"If," says M. Cailletet, "we inclose oxygen or pure carbonic oxide in the compression-apparatus; if we reduce these gases to a temperature of -29° Cent. by the aid of sulphurous acid at a pressure of about 300 atmospheres, both gases still retain their gaseous state. But if they be released suddenly, so, according to Poisson's formula, producing a temperature of at least 200° below the starting-point, we at once see a heavy mist, caused by the liquefaction or even, perhaps, the solidification of the oxygen or carbonic oxide. The same phenomenon is observed in releasing carbonic acid, and protoxide and bioxide of nitrogen, which have been subjected to strong pressure."[2]

After having obtained these results, at a session of the Academy on December 31st, M. Cailletet announced that he had won a complete victory over the other permanent gases. M. Dumas informed the members present at the session that the able experimenter had succeeded in liquefying nitrogen, atmospheric air, even hydrogen itself, which would seem to have been the most refractory gas of them all.

We take from the Comptes Rendus the following details:

Nitrogen.—Pure or dry nitrogen, compressed under about 200 atmospheres, at a temperature of nearly +13° Cent., and then suddenly released, becomes very clearly condensed. There first appears a body resembling a pulverized liquid, in drops of appreciable volume, and then this liquid gradually disappears

from the walls of the tube toward the middle, at length forming a sort of vertical column in the axis of the tube; this phenomenon persists for more than three seconds. These appearances remove all doubt as to the true character of the phenomenon. M. Cailletet first made this experiment at home with a temperature of 29° Cent.; he repeated it again and again at the laboratory of the Normal School, in the presence of several men of science.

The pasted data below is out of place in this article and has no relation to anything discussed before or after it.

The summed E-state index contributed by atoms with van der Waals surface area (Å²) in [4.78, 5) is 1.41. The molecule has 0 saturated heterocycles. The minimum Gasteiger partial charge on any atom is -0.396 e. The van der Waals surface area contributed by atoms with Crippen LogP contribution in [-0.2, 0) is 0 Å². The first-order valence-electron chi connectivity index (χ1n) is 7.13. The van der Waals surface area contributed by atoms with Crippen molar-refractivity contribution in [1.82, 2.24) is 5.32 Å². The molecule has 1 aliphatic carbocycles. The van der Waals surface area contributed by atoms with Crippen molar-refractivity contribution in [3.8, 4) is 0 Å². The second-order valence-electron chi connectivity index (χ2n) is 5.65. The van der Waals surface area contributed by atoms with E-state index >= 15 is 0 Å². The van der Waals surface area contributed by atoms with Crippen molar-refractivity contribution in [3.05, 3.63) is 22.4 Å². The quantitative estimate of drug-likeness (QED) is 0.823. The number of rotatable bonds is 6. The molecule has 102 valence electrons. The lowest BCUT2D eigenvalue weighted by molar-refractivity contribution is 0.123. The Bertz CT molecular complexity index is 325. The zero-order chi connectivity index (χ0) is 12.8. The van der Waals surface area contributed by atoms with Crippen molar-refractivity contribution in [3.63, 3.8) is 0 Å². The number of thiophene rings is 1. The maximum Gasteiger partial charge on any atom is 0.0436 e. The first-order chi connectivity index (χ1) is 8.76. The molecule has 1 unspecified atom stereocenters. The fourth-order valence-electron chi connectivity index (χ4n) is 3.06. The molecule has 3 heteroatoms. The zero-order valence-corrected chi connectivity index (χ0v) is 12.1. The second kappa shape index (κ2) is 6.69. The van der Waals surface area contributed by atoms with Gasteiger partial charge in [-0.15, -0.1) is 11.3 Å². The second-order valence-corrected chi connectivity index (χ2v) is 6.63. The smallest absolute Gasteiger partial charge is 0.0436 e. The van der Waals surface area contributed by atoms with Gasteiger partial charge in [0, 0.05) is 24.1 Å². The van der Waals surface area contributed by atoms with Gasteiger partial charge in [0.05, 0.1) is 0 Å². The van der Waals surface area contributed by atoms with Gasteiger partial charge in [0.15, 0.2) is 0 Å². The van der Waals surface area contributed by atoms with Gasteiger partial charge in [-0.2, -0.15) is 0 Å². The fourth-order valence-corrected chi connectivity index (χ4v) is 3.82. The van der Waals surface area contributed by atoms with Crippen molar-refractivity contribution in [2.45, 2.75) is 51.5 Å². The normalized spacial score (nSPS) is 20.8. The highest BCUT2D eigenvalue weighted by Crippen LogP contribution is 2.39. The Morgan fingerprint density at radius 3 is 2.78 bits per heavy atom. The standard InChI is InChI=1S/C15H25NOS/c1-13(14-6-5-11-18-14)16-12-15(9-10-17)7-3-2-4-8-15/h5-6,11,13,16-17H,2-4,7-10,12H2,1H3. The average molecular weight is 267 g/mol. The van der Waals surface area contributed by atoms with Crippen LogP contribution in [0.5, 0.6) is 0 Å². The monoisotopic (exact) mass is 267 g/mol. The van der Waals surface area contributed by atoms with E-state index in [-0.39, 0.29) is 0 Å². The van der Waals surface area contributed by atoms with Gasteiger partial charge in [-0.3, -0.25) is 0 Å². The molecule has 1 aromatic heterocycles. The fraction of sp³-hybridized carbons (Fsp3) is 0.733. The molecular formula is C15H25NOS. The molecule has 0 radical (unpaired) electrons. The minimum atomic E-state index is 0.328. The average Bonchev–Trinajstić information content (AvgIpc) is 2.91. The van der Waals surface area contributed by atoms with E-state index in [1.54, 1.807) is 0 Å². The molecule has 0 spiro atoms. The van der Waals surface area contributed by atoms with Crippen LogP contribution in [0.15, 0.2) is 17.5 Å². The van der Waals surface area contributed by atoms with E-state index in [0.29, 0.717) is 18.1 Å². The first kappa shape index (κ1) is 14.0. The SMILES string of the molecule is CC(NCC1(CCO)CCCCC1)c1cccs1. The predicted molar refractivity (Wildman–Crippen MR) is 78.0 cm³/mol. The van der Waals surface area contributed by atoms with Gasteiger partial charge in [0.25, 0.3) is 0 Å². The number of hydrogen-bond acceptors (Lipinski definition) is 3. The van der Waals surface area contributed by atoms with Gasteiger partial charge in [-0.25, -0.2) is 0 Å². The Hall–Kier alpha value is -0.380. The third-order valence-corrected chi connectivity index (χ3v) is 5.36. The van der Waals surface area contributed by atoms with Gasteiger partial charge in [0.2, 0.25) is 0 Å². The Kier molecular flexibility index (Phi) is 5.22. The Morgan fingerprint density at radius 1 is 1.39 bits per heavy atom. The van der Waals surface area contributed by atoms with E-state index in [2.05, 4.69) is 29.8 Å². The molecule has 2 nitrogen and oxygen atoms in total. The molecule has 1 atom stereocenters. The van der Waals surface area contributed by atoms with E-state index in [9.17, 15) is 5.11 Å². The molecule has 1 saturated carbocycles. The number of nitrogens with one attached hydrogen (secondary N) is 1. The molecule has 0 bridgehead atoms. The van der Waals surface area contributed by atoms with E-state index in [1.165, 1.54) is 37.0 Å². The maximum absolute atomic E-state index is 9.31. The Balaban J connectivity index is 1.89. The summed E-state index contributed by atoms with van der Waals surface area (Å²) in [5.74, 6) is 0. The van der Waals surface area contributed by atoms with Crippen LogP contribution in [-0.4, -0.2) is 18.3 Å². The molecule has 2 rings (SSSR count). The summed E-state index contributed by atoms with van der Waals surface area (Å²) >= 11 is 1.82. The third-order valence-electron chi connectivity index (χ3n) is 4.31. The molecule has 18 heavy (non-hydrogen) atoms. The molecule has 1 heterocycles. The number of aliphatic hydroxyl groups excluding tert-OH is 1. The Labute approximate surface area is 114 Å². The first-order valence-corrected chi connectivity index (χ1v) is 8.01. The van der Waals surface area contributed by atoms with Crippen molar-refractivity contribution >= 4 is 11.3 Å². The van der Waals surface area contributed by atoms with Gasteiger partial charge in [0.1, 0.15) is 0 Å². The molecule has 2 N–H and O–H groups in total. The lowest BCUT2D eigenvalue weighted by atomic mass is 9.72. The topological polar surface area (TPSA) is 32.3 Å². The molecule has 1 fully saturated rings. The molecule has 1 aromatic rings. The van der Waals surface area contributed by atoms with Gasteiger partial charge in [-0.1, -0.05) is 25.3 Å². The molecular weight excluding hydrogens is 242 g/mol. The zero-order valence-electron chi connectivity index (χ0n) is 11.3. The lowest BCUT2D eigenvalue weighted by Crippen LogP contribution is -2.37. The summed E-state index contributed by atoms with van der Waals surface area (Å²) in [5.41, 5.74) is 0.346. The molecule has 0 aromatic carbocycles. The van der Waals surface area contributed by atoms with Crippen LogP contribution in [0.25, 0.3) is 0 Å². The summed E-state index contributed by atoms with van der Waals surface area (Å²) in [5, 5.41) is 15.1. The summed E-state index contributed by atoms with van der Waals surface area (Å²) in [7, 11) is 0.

Hydrogen.—Hydrogen has always been regarded as the most refractory of gases, owing to its slight density, and the almost complete conformity of its mechanical properties to those of the perfect gases. Hence it was with very little hopes of a favorable result that M. Cailletet subjected this gas to the same tests which had produced liquefaction of all the others.

"In my early experiments," says he, "I recognized nothing that was peculiar; but, as often happens in the experimental sciences, the habit of observing phenomena at last leads us to recognize peculiarities where before they were quite unnoticed. This was what happened in the case of hydrogen. On repeating my experiments to-day, December 31st, in the presence and with the assistance of Messrs. Berthelot, H. Sainte-Claire-Deville, and Mascart, I succeeded in observing signs of the liquefaction of hydrogen, which to these expert witnesses appeared to be unquestionable.

"The experiment was repeated many times. Hydrogen placed under a pressure of 280 atmospheres, and then released, becomes transformed into an extremely fine and subtile mist, suspended in the tube throughout its entire length, and then suddenly disappearing. The production of this mist, despite its extreme subtilty, appeared to be indisputable to all the scientific men who witnessed this experiment, and who carefully repeated it again and again, under such conditions as to leave no doubt as to the fact."